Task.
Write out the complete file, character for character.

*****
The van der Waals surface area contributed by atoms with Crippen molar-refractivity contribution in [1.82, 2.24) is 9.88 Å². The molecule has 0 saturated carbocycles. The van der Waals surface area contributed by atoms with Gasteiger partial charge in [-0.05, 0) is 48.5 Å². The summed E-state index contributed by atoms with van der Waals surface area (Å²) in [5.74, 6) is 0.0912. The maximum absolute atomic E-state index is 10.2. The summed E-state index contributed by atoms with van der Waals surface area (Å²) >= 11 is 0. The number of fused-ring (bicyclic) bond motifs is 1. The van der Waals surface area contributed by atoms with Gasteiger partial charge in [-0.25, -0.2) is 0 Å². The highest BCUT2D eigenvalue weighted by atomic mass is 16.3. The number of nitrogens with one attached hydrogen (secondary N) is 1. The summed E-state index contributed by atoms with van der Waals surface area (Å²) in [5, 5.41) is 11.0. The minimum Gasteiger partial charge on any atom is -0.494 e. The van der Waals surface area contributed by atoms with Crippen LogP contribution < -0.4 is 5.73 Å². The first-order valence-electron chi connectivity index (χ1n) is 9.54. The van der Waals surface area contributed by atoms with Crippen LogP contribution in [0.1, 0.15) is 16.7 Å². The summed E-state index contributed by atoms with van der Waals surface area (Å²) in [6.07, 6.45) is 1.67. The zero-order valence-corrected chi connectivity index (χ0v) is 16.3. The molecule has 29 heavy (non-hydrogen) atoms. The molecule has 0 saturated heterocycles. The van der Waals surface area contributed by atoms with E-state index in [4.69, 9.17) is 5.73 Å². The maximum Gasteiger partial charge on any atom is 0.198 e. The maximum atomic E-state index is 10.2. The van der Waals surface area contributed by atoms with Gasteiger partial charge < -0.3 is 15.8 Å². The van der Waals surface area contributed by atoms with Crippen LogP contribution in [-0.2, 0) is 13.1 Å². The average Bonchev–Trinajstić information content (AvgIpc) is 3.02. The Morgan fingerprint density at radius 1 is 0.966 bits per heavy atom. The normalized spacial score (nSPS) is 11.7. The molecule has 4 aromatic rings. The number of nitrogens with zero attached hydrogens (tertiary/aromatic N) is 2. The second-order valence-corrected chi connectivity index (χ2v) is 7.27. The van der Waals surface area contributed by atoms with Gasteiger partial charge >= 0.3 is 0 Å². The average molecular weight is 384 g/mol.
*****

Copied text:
The van der Waals surface area contributed by atoms with Crippen molar-refractivity contribution in [1.82, 2.24) is 9.88 Å². The molecule has 0 saturated carbocycles. The van der Waals surface area contributed by atoms with Gasteiger partial charge in [-0.05, 0) is 48.5 Å². The summed E-state index contributed by atoms with van der Waals surface area (Å²) in [5.74, 6) is 0.0912. The maximum absolute atomic E-state index is 10.2. The summed E-state index contributed by atoms with van der Waals surface area (Å²) >= 11 is 0. The number of fused-ring (bicyclic) bond motifs is 1. The van der Waals surface area contributed by atoms with Gasteiger partial charge in [-0.25, -0.2) is 0 Å². The highest BCUT2D eigenvalue weighted by atomic mass is 16.3. The number of nitrogens with one attached hydrogen (secondary N) is 1. The summed E-state index contributed by atoms with van der Waals surface area (Å²) in [5, 5.41) is 11.0. The minimum Gasteiger partial charge on any atom is -0.494 e. The van der Waals surface area contributed by atoms with Crippen LogP contribution < -0.4 is 5.73 Å². The first-order valence-electron chi connectivity index (χ1n) is 9.54. The van der Waals surface area contributed by atoms with Crippen LogP contribution in [0.1, 0.15) is 16.7 Å². The summed E-state index contributed by atoms with van der Waals surface area (Å²) in [6.07, 6.45) is 1.67. The zero-order valence-corrected chi connectivity index (χ0v) is 16.3. The molecule has 29 heavy (non-hydrogen) atoms. The molecule has 0 saturated heterocycles. The van der Waals surface area contributed by atoms with E-state index in [4.69, 9.17) is 5.73 Å². The maximum Gasteiger partial charge on any atom is 0.198 e. The maximum atomic E-state index is 10.2. The van der Waals surface area contributed by atoms with Gasteiger partial charge < -0.3 is 15.8 Å². The van der Waals surface area contributed by atoms with Crippen LogP contribution in [-0.2, 0) is 13.1 Å². The average Bonchev–Trinajstić information content (AvgIpc) is 3.02. The Morgan fingerprint density at radius 1 is 0.966 bits per heavy atom. The normalized spacial score (nSPS) is 11.7. The molecule has 4 aromatic rings. The number of nitrogens with zero attached hydrogens (tertiary/aromatic N) is 2. The second-order valence-corrected chi connectivity index (χ2v) is 7.27. The van der Waals surface area contributed by atoms with Gasteiger partial charge >= 0.3 is 0 Å². The average molecular weight is 384 g/mol.